Tom Kelly: The Twelfth is now over, so it's time to move along - The Irish News
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Tom Kelly: The Twelfth is now over, so it's time to move along

In many places, the Twelfth of July demonstrations are accompanied by a carnival atmosphere. To most Catholics, it is an alien and often surreal spectacle, says Tom Kelly. Picture by Colm Lenaghan/Pacemaker

WELL, it's not often we have good news in July but now that the Twelfth is over we should at least acknowledge that it was both peaceable and celebratory.

The mood music caused by the debacle over loyalist bonfires was not good and the Nolan Show fixation about it was anything but helpful. Things could have gone so horribly wrong but thankfully they didn't.

The Orange Order is what it is and it is pointless wishing it to be something else. How a deeply sectarian 17th century organisation survives into the 21st century beggars belief; but this is Northern Ireland and social change comes slowly.

If we could live up to the aspirations of the Glorious Revolution and bring true civil and religious liberty to all, our society would be enriched but we seem to be lumbered with an overdose of religious liberty and not so much of the civil kind.

That said, it is too easy to demonise the Orange Order.

Its membership base is shrinking but its reach goes deep into the unionist psyche and therefore it has a relevance.

Thankfully its political influence is also on the wane. The Order forbids its members from attending Catholic church services but as many of us can testify that's a rule many ordinary rank and file members ignore, especially when it comes to funerals and weddings.

The hierarchy of the organisation turns a blind eye to these breaches - after all, they would end up halving their membership if they did not.

Looking at photos of the Twelfth, most are of smiling, happy shared moments with friends and family. It also crosses generations and certain families take a pride in handing on this tradition to their children.

In some places it is a carnival atmosphere. To most Catholics, it is an alien and often surreal spectacle.

At its base there is a quasi-religious aspect which sometimes seems out of kilter against the backdrop drunken and intimidating followers of the bands which play at demonstrations.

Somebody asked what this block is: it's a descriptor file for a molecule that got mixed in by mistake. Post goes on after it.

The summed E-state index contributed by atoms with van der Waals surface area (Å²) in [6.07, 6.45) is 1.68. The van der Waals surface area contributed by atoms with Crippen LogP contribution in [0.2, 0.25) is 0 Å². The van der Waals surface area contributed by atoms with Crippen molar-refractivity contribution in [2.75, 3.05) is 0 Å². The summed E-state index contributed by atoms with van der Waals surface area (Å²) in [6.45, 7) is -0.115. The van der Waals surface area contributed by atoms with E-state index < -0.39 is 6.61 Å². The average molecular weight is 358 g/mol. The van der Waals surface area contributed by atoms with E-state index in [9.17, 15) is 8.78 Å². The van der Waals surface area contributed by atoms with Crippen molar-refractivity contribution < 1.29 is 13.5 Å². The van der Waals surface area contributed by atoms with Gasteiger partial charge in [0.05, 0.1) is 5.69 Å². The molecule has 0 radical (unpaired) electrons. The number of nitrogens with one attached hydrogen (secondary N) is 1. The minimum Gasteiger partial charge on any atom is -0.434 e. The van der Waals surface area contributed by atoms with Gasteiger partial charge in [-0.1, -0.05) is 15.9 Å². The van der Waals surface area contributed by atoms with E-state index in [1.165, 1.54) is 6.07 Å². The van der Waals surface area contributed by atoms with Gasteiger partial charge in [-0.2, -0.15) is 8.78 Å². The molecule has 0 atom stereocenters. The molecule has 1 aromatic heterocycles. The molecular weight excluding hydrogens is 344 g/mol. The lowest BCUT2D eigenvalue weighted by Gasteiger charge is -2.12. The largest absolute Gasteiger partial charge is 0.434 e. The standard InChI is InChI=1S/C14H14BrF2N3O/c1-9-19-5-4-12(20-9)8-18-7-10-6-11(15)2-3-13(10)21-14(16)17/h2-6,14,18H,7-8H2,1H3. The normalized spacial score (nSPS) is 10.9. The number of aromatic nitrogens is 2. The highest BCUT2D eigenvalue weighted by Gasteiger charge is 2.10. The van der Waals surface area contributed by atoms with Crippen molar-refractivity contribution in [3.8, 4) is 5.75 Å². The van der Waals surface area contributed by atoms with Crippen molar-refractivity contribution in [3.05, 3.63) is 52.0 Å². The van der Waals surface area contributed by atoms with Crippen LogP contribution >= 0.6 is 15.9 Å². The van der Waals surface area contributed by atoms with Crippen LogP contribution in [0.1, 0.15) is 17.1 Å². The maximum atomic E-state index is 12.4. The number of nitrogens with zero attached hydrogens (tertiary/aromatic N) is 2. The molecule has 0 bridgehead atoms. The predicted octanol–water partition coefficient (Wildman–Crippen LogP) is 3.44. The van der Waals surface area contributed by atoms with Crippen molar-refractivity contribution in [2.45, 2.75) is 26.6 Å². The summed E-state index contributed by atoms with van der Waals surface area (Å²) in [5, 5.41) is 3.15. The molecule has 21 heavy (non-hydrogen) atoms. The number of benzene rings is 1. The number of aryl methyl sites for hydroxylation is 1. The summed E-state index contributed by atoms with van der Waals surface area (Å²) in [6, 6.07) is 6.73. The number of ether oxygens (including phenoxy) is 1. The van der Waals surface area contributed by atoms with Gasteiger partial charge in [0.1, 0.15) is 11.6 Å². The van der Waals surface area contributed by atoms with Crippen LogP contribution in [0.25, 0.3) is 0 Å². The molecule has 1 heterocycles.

The Pope seems to get an easier time these days and the anti-Catholic rhetoric seems to have all but disappeared - at least from the staged platforms.

The emphasis seems to be less political too, and the messaging seems to be more about asking followers to live good Christian lives.

The Orange Order, like many institutions in Ireland, has a troubling and less than benevolent history and it has contributed negatively to our past by concentrating on differences.

But the organisation has not been without its reformers, like the late Drew Nelson who did much to open up the organisation to the wider public.

The Orange museum is one such positive development, as are the attempts to involve the Order in displaying their regalia at shared events.

Anything which helps us understand the so-called other side better can only be for the good. It is challenging at times to see unionist politicians walking in demonstrations because it seems at odds with their public representative role which is about serving everyone equally.

It's all about perception, but Sinn Féin politicians also seem to eulogise weekly at events which to unionists seem like celebrations of terrorism.

There's a certain pageantry to the Twelfth of July, and while 'Orangefest' may have never really taken off there is at least some attempt to make what to some must seem like a bewildering celebration appealing to tourists.

The downside to last week had very little to do with the Orange Order and much to do with the malign influence of loyalist paramilitaries - they have never gone away, you know...

There's little doubt that feral youths did not invest their WKD money to buy pallets, hire cherry pickers and steal nationalist and Alliance election posters to burn as effigies on the bonfires.

Particularly stomach-turning was the picture of the late deputy first minister Martin McGuinness in a coffin on a pyre of hate and sectarian bile.

Just how anyone thinks that is acceptable behaviour is beyond me. It has to be said that there were unionist voices of condemnation, led by the DUP leader Arlene Foster, but there needs to be more stepping out of political comfort zones and calling some acts for what they are.

Unionist councillors who backed the Belfast City Council injunction against unsafe bonfires deserve credit. It was courageous.

Jamie Bryson's colourful description of the taking over of public car parks for bonfires as 'cultural expression zones' deserves put alongside the compost in those new brown bins.

The Twelfth is now over, trouble-free, so move along.

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